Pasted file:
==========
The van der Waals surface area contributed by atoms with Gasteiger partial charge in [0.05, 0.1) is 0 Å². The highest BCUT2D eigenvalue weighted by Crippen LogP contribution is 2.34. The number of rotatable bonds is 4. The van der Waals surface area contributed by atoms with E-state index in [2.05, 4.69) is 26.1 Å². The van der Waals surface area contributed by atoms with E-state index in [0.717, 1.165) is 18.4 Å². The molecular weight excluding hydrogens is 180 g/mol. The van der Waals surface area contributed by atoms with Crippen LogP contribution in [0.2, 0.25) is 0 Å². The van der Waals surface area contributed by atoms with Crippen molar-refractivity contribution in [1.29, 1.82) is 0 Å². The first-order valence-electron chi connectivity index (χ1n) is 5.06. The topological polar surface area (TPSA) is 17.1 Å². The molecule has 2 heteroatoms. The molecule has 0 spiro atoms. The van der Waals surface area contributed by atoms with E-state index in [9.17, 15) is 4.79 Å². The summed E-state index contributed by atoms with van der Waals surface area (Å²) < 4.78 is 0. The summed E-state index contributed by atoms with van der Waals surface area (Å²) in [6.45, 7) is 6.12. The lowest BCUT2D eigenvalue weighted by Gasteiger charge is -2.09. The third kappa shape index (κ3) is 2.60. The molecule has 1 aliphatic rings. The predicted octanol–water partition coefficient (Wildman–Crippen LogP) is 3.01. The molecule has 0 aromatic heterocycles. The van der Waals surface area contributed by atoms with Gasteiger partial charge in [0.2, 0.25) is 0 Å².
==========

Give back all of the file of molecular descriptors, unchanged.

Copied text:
The van der Waals surface area contributed by atoms with Gasteiger partial charge in [0.05, 0.1) is 0 Å². The highest BCUT2D eigenvalue weighted by Crippen LogP contribution is 2.34. The number of rotatable bonds is 4. The van der Waals surface area contributed by atoms with E-state index in [2.05, 4.69) is 26.1 Å². The van der Waals surface area contributed by atoms with E-state index in [0.717, 1.165) is 18.4 Å². The molecular weight excluding hydrogens is 180 g/mol. The van der Waals surface area contributed by atoms with Crippen LogP contribution in [0.2, 0.25) is 0 Å². The van der Waals surface area contributed by atoms with Crippen molar-refractivity contribution in [1.29, 1.82) is 0 Å². The first-order valence-electron chi connectivity index (χ1n) is 5.06. The topological polar surface area (TPSA) is 17.1 Å². The molecule has 2 heteroatoms. The molecule has 0 spiro atoms. The van der Waals surface area contributed by atoms with E-state index in [9.17, 15) is 4.79 Å². The summed E-state index contributed by atoms with van der Waals surface area (Å²) < 4.78 is 0. The summed E-state index contributed by atoms with van der Waals surface area (Å²) in [6.45, 7) is 6.12. The lowest BCUT2D eigenvalue weighted by Gasteiger charge is -2.09. The third kappa shape index (κ3) is 2.60. The molecule has 1 aliphatic rings. The predicted octanol–water partition coefficient (Wildman–Crippen LogP) is 3.01. The molecule has 0 aromatic heterocycles. The van der Waals surface area contributed by atoms with Gasteiger partial charge in [0.2, 0.25) is 0 Å².